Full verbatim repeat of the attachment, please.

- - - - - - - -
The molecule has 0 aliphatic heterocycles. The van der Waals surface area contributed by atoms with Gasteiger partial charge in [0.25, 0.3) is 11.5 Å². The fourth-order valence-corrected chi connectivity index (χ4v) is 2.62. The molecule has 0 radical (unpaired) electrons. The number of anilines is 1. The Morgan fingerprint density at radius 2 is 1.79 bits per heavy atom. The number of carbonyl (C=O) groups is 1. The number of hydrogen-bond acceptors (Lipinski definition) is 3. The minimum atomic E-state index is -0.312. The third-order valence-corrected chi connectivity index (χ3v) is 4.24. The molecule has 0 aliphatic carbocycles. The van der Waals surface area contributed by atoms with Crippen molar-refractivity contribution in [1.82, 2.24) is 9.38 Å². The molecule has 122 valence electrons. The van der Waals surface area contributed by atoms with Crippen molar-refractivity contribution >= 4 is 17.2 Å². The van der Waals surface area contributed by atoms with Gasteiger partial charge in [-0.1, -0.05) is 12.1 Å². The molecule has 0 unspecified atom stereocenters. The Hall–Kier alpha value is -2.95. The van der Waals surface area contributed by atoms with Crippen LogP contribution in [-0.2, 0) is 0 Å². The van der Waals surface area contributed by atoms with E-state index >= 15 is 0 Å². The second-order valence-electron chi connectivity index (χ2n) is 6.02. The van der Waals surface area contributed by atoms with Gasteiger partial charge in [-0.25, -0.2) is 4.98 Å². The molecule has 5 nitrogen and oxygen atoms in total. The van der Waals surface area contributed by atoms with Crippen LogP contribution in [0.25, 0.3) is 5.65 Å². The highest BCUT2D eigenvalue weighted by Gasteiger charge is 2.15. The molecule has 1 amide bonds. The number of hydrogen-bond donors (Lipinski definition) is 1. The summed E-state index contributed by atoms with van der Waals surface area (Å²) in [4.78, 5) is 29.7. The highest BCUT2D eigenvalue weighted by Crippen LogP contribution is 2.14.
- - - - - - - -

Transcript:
The molecule has 0 aliphatic heterocycles. The van der Waals surface area contributed by atoms with Gasteiger partial charge in [0.25, 0.3) is 11.5 Å². The fourth-order valence-corrected chi connectivity index (χ4v) is 2.62. The molecule has 0 radical (unpaired) electrons. The number of anilines is 1. The Morgan fingerprint density at radius 2 is 1.79 bits per heavy atom. The number of carbonyl (C=O) groups is 1. The number of hydrogen-bond acceptors (Lipinski definition) is 3. The minimum atomic E-state index is -0.312. The third-order valence-corrected chi connectivity index (χ3v) is 4.24. The molecule has 0 aliphatic carbocycles. The van der Waals surface area contributed by atoms with Crippen molar-refractivity contribution in [1.82, 2.24) is 9.38 Å². The molecule has 122 valence electrons. The van der Waals surface area contributed by atoms with Crippen molar-refractivity contribution >= 4 is 17.2 Å². The van der Waals surface area contributed by atoms with Gasteiger partial charge in [-0.1, -0.05) is 12.1 Å². The molecule has 0 unspecified atom stereocenters. The Hall–Kier alpha value is -2.95. The van der Waals surface area contributed by atoms with Crippen LogP contribution in [-0.2, 0) is 0 Å². The van der Waals surface area contributed by atoms with E-state index >= 15 is 0 Å². The second-order valence-electron chi connectivity index (χ2n) is 6.02. The van der Waals surface area contributed by atoms with Gasteiger partial charge in [-0.25, -0.2) is 4.98 Å². The molecule has 5 nitrogen and oxygen atoms in total. The van der Waals surface area contributed by atoms with Crippen LogP contribution in [0.25, 0.3) is 5.65 Å². The highest BCUT2D eigenvalue weighted by Gasteiger charge is 2.15. The molecule has 1 amide bonds. The number of hydrogen-bond donors (Lipinski definition) is 1. The summed E-state index contributed by atoms with van der Waals surface area (Å²) in [4.78, 5) is 29.7. The highest BCUT2D eigenvalue weighted by Crippen LogP contribution is 2.14.